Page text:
Benefiting from federal approval of its laser technology for treating atherosclerosis, Trimedyne Inc. showed a first-quarter profit of more than $1 million. That marked a 357% improvement over the $224,000 profit posted by the Santa Ana company in the first fiscal quarter of 1987.
Sales for the first fiscal quarter ended Dec. 31, 1987, were $5.35 million, up 163% over $2 million for the same period a year earlier.
Trimedyne officials and securities analysts attribute the company's record revenues and earnings to expansion of sales since the Food and Drug Administration in March approved the laser technology for use in the United States. Previously, sales had been confined to an overseas market.
It is the fifth consecutive quarter that the 7-year-old company has landed in the black.
"The whole objective was to develop the use of laser energy for the treatment of cardiovascular disease, and it took 6 1/2 years as an R & D company to get to that point," said Michael Henson, Trimedyne's president and chief executive officer. In those struggling years, he said, the company accumulated about $7.5 million in losses.
"It shows what happens when you get FDA approval," said Jim Horan, a securities analyst with Shearson Lehman Brothers who follows emerging companies with a technological edge.
Horan said to date Trimedyne faces no competitors for its laser technology, which is used to help unclog blood vessels.
A laser catheter is inserted in the blood vessel and used to vaporize enough fatty deposits to make room for a balloon angioplasty catheter. When the angioplasty catheter is inflated, it compresses the remainder of the plaque and widens the vessel enough to improve blood flow.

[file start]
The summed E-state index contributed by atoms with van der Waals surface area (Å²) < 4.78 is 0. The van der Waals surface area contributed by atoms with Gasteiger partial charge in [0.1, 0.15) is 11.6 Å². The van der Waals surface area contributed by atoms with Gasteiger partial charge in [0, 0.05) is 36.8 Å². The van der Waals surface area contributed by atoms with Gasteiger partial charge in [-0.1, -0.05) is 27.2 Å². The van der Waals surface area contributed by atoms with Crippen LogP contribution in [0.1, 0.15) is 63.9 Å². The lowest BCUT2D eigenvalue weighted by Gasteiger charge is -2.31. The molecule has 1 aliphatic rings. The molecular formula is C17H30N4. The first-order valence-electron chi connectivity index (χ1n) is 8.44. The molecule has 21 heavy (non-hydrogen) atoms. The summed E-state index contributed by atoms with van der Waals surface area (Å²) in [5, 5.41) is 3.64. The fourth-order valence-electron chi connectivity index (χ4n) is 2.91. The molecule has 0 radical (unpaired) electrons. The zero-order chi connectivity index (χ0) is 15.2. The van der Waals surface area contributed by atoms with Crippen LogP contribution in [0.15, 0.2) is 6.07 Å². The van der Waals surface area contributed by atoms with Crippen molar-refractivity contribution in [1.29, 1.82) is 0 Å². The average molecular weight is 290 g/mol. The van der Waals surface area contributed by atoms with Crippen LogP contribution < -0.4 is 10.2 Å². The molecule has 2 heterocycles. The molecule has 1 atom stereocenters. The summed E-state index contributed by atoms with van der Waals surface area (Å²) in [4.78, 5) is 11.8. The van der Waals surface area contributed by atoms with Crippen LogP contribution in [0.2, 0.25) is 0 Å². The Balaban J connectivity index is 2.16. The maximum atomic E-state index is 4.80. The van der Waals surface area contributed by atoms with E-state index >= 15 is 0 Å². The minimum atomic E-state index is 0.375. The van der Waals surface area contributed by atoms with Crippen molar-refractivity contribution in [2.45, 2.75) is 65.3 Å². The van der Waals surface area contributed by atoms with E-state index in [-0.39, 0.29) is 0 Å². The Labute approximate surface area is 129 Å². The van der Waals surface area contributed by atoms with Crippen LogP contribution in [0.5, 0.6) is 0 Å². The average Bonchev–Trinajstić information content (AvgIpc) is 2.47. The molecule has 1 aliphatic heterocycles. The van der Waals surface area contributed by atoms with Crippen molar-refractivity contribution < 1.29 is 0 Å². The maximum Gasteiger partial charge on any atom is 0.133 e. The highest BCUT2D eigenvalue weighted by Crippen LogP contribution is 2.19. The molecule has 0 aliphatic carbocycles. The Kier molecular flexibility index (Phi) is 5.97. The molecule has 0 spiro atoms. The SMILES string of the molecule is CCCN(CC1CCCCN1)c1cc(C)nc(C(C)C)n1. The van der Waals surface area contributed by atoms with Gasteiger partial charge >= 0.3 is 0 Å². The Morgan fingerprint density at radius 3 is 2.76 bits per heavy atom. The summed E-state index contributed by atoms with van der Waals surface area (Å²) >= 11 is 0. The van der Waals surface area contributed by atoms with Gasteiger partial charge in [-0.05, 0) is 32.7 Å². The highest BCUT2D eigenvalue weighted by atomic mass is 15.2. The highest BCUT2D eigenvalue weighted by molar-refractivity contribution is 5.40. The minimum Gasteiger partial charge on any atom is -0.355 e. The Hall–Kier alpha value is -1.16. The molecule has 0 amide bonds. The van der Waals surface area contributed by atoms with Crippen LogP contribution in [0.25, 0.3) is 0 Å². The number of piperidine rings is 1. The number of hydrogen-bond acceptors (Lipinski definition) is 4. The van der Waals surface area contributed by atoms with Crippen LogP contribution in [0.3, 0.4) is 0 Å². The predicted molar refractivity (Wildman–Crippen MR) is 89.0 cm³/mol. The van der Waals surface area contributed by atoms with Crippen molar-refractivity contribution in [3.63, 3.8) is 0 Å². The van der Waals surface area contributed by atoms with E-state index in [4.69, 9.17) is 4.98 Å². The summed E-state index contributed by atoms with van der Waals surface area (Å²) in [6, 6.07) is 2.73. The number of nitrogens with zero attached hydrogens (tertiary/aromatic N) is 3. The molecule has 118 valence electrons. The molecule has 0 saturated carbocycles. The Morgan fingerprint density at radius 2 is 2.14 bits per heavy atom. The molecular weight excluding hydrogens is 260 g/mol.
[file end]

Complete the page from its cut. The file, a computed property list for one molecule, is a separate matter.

The small incision necessary for the combined laser and angioplasty treatment is much less traumatic and costly than the alternative of bypass surgery.
Trimedyne's laser technology has been approved by the FDA to open clogged arteries in arms and legs and is undergoing clinical testing for use in the heart.
Frank Ingersoll, a securities analyst with Knibbe Financial in San Antonio, said he anticipates that Trimedyne will earn $5 million in its current fiscal year, contrasted with $321,000 last year. He based his projection on the company's marketing efforts and the fact doctors are becoming more familiar with the new technology.
Trimedyne said that in the last nine months physicians have used the laser systems for 7,000 to 10,000 procedures.
The more the laser systems are used, the more money Trimedyne makes. Hospitals can buy the Optilase, the instrument that generates laser energy, for $92,000. But to use the machine they must also buy catheters patented and sold by Trimedyne that are thrown away and replaced after every treatment.
Trimedyne's Henson said the company plans next fall to begin overseas marketing of a laser product to unclog blood vessels in the heart. By July or August of 1989, he added, he expects Trimedyne to receive a go-ahead from the FDA to start selling the new product in the United States.